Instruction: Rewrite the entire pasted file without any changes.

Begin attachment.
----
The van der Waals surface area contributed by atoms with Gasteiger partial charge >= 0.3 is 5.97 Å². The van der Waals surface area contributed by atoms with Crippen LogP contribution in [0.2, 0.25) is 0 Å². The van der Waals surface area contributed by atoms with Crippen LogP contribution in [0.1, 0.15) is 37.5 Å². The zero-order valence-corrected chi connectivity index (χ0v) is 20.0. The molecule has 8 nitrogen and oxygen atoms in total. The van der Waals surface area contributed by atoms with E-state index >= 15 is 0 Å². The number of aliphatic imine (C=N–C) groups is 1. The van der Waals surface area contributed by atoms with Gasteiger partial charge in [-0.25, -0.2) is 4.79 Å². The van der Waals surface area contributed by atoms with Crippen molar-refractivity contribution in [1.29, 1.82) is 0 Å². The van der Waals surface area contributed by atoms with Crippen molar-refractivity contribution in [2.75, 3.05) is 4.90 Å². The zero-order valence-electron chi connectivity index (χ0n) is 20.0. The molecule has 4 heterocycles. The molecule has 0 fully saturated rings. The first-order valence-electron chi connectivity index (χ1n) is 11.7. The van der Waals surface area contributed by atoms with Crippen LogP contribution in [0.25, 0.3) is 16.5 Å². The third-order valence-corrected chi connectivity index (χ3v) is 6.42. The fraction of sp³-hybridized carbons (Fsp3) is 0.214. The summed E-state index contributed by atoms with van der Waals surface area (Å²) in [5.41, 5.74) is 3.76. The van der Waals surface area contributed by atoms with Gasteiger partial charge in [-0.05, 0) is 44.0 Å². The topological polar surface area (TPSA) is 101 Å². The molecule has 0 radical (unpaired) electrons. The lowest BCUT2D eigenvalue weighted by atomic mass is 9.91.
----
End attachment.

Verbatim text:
The van der Waals surface area contributed by atoms with Gasteiger partial charge >= 0.3 is 5.97 Å². The van der Waals surface area contributed by atoms with Crippen LogP contribution in [0.2, 0.25) is 0 Å². The van der Waals surface area contributed by atoms with Crippen LogP contribution in [0.1, 0.15) is 37.5 Å². The zero-order valence-corrected chi connectivity index (χ0v) is 20.0. The molecule has 8 nitrogen and oxygen atoms in total. The van der Waals surface area contributed by atoms with E-state index >= 15 is 0 Å². The number of aliphatic imine (C=N–C) groups is 1. The van der Waals surface area contributed by atoms with Gasteiger partial charge in [-0.25, -0.2) is 4.79 Å². The van der Waals surface area contributed by atoms with Crippen molar-refractivity contribution in [1.29, 1.82) is 0 Å². The van der Waals surface area contributed by atoms with Crippen molar-refractivity contribution in [2.75, 3.05) is 4.90 Å². The zero-order valence-electron chi connectivity index (χ0n) is 20.0. The molecule has 4 heterocycles. The molecule has 0 fully saturated rings. The first-order valence-electron chi connectivity index (χ1n) is 11.7. The van der Waals surface area contributed by atoms with Crippen LogP contribution in [0.25, 0.3) is 16.5 Å². The third-order valence-corrected chi connectivity index (χ3v) is 6.42. The fraction of sp³-hybridized carbons (Fsp3) is 0.214. The summed E-state index contributed by atoms with van der Waals surface area (Å²) in [5.41, 5.74) is 3.76. The van der Waals surface area contributed by atoms with Gasteiger partial charge in [-0.05, 0) is 44.0 Å². The topological polar surface area (TPSA) is 101 Å². The molecule has 0 radical (unpaired) electrons. The lowest BCUT2D eigenvalue weighted by atomic mass is 9.91.